4 SoLoMo Loyalty Program Leaders
Rewarding consumers for positive behaviors (e.g. purchases, social activity, etc.) is a win-win for brands and customers. To take advantage of the many benefits of loyalty and engagement programs, however, companies must transcend paper punch cards to offer comprehensive SoLoMo (social, local, mobile) offerings, as do the four big-name brands discussed in this article.
So what does a brand have to gain? CrowdTwist, which powers the loyalty programs of such brands as Pepsi, the Miami Dolphins and FOX, for example, reports that multi-channel loyalty programs increase the average order size by 35 percent, while increasing repeat purchases by 36 percent.
Companies looking to explore software solutions to begin (or enhance) their own programs, can look to the aforementioned CrowdTwist, Perka, PunchTab (discussed below), NextBee, Shopkick (also discussed below) and myriad other advanced platforms to address (e.g. engage, analyze, optimize) the different touch points its consumers connect with them on.
See what brands are conquering SoLoMo loyalty and engagement programs below:
When it comes to loyalty programs, Starbucks takes the (coffee) cake. The My Starbucks Rewards™ loyalty program increases revenue, traffic and purchases and further differentiates Starbucks from its competitors. Starbucks uses big data to create complete customer profiles to personalize messages, offers and interactions (overall). For example, the coffee powerhouse sends customers offers based on purchase behavior. This approach will extend outside of its location, mobile and social offerings, to grocery stores carrying their products.
Starbucks Chief Digital Offer Adam Brotman announced the company’s loyalty and rewards program will enable customers to earn rewards for grocery channel purchases that can be redeemed in Starbucks retail stores and is expected to double the number of customers enrolled in the company’s programs in fiscal 2013 (4.5 million to 9 million members).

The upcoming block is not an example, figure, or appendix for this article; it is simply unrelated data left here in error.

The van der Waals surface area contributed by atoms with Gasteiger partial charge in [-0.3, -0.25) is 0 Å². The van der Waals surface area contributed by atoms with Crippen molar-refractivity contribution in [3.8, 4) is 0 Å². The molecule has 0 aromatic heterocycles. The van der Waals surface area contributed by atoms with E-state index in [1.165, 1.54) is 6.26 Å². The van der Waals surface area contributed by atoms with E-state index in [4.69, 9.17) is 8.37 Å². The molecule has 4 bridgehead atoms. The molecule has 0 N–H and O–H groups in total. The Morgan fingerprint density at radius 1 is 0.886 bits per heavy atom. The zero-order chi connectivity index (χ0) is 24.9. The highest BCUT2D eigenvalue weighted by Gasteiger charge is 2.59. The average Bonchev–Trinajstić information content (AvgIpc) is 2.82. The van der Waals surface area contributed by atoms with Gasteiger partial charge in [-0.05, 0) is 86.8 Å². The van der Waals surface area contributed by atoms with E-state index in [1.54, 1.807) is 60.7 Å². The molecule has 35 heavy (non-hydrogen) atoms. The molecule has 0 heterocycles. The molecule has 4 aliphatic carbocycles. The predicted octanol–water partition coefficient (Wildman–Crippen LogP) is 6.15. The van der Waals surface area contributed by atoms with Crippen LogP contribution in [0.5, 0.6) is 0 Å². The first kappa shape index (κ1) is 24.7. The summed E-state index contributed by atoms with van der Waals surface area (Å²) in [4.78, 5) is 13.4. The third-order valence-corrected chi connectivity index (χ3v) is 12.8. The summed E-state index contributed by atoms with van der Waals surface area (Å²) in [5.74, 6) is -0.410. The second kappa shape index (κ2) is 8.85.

Ask most of Target’s average shoppers (moms, college graduates and between 25-34 years old, according to Quantcast), if they leave Target only buying what they went in for, and you’ll likely hear a resounding, “No!” This is because Target offers a versatile shopping experience where purchasing something for every member of the family (and every room in the house) is typical, which works to increase average order values. Target’s main demographics are also more likely to own a smartphone (Nielsen Q1 2012), making a mobile, location-based loyalty program a win-win for the retailer and its “target” consumers.
Target recognized this somewhat early in the mobile space and teamed up with Shopkick, a popular, loyalty-driving app that allows users to earn points (known as “kicks”) that can be redeemed for things like Target GiftCards, Facebook credits or iTunes song downloads or charitable donations. Target shoppers who use the app can get kicks by simply walking into their local Target (the app confirms their location using a high-pitched signal emitted by an in-store device). As they browse the store, they can scan products for additional kicks. Additionally, Shopkick uses the phone’s location to indicate nearby kicks (e.g. participating retailers).